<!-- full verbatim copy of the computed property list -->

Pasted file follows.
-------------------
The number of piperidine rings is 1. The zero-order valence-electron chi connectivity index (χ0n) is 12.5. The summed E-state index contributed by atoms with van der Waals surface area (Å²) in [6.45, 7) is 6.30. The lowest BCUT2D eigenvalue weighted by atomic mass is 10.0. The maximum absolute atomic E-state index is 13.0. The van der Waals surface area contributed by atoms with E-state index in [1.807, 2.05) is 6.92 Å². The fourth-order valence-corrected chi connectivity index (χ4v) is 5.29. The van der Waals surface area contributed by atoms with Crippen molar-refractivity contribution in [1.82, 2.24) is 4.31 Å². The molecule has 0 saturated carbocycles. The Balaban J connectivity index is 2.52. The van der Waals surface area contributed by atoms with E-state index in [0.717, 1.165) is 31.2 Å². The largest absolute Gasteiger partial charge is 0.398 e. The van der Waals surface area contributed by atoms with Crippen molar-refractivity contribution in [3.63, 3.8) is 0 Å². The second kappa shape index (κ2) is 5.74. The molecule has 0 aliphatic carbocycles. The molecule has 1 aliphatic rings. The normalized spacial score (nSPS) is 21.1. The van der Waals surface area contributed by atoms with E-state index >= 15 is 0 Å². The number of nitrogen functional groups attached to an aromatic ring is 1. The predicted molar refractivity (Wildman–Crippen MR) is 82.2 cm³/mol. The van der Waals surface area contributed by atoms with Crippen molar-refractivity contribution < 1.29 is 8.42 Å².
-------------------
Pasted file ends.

The number of piperidine rings is 1. The zero-order valence-electron chi connectivity index (χ0n) is 12.5. The summed E-state index contributed by atoms with van der Waals surface area (Å²) in [6.45, 7) is 6.30. The lowest BCUT2D eigenvalue weighted by atomic mass is 10.0. The maximum absolute atomic E-state index is 13.0. The van der Waals surface area contributed by atoms with E-state index in [1.807, 2.05) is 6.92 Å². The fourth-order valence-corrected chi connectivity index (χ4v) is 5.29. The van der Waals surface area contributed by atoms with Crippen molar-refractivity contribution in [1.82, 2.24) is 4.31 Å². The molecule has 0 saturated carbocycles. The Balaban J connectivity index is 2.52. The van der Waals surface area contributed by atoms with E-state index in [0.717, 1.165) is 31.2 Å². The largest absolute Gasteiger partial charge is 0.398 e. The van der Waals surface area contributed by atoms with Crippen molar-refractivity contribution in [3.63, 3.8) is 0 Å². The second kappa shape index (κ2) is 5.74. The molecule has 0 aliphatic carbocycles. The molecule has 1 aliphatic rings. The normalized spacial score (nSPS) is 21.1. The van der Waals surface area contributed by atoms with E-state index >= 15 is 0 Å². The number of nitrogen functional groups attached to an aromatic ring is 1. The predicted molar refractivity (Wildman–Crippen MR) is 82.2 cm³/mol. The van der Waals surface area contributed by atoms with Crippen molar-refractivity contribution < 1.29 is 8.42 Å².